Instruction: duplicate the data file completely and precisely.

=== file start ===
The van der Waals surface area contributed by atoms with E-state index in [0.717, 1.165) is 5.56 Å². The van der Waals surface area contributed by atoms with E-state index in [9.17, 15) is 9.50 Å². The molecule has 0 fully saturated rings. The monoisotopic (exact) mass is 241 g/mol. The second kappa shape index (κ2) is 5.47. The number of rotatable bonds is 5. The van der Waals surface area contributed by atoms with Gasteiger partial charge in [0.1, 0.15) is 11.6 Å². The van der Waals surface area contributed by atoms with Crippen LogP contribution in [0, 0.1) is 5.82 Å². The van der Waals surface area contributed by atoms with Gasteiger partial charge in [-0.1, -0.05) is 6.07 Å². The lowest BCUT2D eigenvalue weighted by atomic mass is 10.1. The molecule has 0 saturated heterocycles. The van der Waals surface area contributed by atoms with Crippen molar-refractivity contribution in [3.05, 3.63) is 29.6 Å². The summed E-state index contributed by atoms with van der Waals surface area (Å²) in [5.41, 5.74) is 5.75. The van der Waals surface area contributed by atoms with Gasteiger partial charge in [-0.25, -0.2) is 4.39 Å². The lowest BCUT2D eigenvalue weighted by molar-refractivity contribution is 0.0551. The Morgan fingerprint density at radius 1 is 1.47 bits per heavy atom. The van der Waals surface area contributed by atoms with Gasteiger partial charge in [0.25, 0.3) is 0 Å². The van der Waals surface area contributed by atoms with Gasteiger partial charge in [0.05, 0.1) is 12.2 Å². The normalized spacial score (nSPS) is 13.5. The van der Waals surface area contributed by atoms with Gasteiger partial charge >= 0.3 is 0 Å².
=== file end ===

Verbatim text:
The van der Waals surface area contributed by atoms with E-state index in [0.717, 1.165) is 5.56 Å². The van der Waals surface area contributed by atoms with E-state index in [9.17, 15) is 9.50 Å². The molecule has 0 fully saturated rings. The monoisotopic (exact) mass is 241 g/mol. The second kappa shape index (κ2) is 5.47. The number of rotatable bonds is 5. The van der Waals surface area contributed by atoms with Gasteiger partial charge in [0.1, 0.15) is 11.6 Å². The van der Waals surface area contributed by atoms with Crippen LogP contribution in [0, 0.1) is 5.82 Å². The van der Waals surface area contributed by atoms with Gasteiger partial charge in [-0.1, -0.05) is 6.07 Å². The lowest BCUT2D eigenvalue weighted by atomic mass is 10.1. The molecule has 0 saturated heterocycles. The van der Waals surface area contributed by atoms with Crippen molar-refractivity contribution in [3.05, 3.63) is 29.6 Å². The summed E-state index contributed by atoms with van der Waals surface area (Å²) in [5.41, 5.74) is 5.75. The van der Waals surface area contributed by atoms with Gasteiger partial charge in [-0.25, -0.2) is 4.39 Å². The lowest BCUT2D eigenvalue weighted by molar-refractivity contribution is 0.0551. The Morgan fingerprint density at radius 1 is 1.47 bits per heavy atom. The van der Waals surface area contributed by atoms with Gasteiger partial charge in [0.25, 0.3) is 0 Å². The van der Waals surface area contributed by atoms with Gasteiger partial charge in [0.05, 0.1) is 12.2 Å². The normalized spacial score (nSPS) is 13.5. The van der Waals surface area contributed by atoms with Gasteiger partial charge >= 0.3 is 0 Å².